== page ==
Friday, April 16, 2010

HTML5, CSS3, Apple, Google and the W3C

About a year ago, I remember responding to a question from a colleague concerning Flex in comparison to HTML5 by saying that HTML5 was not ready yet. For the most part, I still hold that opinion but with additional qualifications.

We are currently bidding on a job that requires iPad as the target device and another that needs a private label application that will work on the desktop, iPhone and eventually Android and Blackberry. After logging many hours researching objective-c and HTML5/CSS3 my first thoughts were that all development needed to be done in objective-c. But, after viewing some of the other videos from Apple, MIT, and Stanford, and doing some small tests, I think that most applications for the iPad/iPhone can be implemented completely in HTML5/CSS3. So here is my revised/updated response...

If you have complete control over the target web browser (i.e., webkit/khtml based) then HTML5 and CSS3 can't be beat. Using the 'canvas' tag/object enables drawing anything that you can draw with flex/flash and also includes drawing text (not possible with flex). Using CSS3 enables all the transitions that are currently available in flex including easing methods. Using WebSocket, provides peer-to-peer real time communications. So if your target includes Safari, iPhone, iPad, iPod/Touch, Google Chrome, Opera, Firefox, as well as the Android, Sprint and Blackberry browsers, the new technology is ready today.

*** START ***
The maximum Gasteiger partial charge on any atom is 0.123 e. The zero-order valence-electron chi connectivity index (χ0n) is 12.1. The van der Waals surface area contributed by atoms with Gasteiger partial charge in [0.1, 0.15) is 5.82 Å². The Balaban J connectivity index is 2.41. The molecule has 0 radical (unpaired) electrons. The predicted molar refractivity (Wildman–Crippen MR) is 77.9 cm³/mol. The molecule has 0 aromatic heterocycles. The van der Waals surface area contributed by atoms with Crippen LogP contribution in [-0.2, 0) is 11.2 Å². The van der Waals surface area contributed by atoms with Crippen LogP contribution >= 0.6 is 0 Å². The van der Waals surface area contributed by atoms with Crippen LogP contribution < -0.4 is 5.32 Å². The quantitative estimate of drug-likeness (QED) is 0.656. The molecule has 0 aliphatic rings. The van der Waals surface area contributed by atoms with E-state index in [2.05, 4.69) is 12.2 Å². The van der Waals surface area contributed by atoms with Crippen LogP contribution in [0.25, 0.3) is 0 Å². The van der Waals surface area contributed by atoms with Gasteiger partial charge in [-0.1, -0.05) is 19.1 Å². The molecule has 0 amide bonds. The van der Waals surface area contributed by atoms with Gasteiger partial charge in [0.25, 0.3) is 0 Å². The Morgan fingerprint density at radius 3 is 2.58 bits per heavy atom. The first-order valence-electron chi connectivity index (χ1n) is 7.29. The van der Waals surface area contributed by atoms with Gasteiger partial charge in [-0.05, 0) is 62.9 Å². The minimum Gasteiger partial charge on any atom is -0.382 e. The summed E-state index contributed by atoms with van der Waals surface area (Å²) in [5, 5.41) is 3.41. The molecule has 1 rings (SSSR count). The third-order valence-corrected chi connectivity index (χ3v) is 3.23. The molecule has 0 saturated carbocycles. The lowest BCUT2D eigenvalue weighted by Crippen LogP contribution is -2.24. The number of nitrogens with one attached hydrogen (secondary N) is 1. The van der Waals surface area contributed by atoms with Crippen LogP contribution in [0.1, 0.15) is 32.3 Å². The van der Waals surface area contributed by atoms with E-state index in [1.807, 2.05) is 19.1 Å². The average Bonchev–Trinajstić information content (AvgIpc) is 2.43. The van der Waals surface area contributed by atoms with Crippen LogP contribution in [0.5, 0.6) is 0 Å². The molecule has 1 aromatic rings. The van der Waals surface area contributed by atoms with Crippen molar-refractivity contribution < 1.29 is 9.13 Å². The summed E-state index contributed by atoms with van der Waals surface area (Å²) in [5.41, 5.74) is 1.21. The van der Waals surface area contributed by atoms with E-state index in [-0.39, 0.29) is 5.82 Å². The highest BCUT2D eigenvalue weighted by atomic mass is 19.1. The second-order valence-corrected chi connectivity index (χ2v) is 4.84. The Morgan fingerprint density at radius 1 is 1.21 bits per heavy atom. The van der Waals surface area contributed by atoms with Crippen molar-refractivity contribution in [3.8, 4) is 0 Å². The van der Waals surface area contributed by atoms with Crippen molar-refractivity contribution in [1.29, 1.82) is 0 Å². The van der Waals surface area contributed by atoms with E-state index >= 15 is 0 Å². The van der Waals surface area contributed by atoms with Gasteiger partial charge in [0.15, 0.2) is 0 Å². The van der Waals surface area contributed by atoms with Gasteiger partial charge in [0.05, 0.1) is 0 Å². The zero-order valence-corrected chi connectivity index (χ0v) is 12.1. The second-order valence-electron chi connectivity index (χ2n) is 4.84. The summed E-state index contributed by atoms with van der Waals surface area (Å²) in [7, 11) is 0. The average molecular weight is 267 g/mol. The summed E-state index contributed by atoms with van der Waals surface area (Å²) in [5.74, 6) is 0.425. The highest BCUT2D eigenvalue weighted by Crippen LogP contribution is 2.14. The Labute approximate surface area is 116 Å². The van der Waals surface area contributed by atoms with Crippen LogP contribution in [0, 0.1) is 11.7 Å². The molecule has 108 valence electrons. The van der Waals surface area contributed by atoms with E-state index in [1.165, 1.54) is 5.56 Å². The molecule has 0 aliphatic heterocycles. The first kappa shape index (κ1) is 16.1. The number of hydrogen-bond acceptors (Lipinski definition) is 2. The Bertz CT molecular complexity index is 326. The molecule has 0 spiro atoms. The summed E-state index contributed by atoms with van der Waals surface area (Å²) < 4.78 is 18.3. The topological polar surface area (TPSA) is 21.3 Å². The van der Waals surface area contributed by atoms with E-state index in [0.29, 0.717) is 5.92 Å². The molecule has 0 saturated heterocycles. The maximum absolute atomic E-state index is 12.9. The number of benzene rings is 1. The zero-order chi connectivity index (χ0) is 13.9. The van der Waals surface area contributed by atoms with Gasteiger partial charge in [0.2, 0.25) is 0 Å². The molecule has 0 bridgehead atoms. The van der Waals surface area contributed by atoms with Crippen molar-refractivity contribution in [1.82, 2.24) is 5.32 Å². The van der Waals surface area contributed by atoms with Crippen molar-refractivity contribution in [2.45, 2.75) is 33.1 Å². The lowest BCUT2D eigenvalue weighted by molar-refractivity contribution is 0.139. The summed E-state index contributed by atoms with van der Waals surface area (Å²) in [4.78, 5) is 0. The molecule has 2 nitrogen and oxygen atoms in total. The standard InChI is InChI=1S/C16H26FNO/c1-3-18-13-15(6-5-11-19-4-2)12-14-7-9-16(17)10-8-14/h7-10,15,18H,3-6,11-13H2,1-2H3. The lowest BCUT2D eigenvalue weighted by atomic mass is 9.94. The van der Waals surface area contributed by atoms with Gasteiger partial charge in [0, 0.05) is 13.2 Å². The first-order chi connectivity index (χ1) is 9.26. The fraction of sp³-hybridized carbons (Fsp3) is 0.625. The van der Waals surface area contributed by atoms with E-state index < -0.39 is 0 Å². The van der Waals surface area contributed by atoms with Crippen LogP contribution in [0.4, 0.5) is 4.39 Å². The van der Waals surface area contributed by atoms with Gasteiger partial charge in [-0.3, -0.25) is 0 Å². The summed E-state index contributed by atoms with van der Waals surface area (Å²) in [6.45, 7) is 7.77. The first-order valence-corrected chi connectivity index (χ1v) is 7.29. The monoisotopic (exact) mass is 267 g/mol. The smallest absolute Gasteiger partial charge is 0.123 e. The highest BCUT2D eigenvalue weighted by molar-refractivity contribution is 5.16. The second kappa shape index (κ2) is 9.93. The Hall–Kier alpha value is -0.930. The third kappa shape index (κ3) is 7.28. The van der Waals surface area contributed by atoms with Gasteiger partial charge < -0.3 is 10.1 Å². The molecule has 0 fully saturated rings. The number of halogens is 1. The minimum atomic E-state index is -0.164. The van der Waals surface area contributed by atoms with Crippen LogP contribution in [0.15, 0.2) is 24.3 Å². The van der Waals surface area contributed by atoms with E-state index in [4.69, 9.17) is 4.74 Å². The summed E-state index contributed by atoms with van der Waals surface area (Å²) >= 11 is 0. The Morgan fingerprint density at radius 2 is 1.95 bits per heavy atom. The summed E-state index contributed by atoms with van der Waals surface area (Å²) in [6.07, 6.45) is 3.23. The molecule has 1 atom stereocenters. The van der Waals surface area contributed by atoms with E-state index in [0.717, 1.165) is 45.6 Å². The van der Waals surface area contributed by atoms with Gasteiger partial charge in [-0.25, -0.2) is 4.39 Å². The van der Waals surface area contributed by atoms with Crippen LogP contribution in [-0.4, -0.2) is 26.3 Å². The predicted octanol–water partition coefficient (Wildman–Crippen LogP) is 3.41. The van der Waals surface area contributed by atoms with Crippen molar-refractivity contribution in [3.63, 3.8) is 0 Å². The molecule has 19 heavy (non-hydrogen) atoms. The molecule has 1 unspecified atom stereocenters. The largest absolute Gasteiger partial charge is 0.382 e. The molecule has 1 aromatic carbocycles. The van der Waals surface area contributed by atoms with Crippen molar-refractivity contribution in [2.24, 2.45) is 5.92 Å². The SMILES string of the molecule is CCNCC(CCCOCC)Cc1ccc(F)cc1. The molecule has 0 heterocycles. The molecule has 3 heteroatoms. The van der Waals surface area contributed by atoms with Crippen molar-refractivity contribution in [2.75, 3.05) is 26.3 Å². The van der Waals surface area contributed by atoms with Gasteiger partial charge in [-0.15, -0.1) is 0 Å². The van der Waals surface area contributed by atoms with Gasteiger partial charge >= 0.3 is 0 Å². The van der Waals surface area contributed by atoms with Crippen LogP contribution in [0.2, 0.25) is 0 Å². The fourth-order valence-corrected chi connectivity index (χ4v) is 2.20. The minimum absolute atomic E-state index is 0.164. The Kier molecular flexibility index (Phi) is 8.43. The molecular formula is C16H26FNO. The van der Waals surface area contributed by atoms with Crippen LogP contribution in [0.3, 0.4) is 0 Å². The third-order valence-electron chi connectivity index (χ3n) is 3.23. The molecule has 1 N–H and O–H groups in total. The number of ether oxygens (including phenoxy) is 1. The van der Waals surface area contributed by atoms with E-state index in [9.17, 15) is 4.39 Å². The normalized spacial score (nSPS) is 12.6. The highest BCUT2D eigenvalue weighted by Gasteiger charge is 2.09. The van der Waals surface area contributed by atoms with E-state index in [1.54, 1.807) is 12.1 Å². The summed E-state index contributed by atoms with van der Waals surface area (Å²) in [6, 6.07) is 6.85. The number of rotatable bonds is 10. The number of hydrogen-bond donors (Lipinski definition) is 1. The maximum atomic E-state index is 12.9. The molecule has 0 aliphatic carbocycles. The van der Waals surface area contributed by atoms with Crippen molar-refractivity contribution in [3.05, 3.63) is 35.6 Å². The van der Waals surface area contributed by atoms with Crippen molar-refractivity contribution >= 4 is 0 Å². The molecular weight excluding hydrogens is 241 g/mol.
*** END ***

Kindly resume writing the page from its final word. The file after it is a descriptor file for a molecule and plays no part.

The missing piece is IE, currently at 70% of desktop browser installations. An application that needs to run only in a standard client browser is still better off using Flex (95% penetration) until Microsoft complies with the latest W3C specs. But, the flash player will probably never make it to small devices (it's a hog), so if the requirement is to run on desktop and phone, especially with touch gestures, HTML5/CSS3 is probably a better choice. The down side is waiting for Microsoft to catch up with the fully developed world and hoping they will fully comply with the W3C.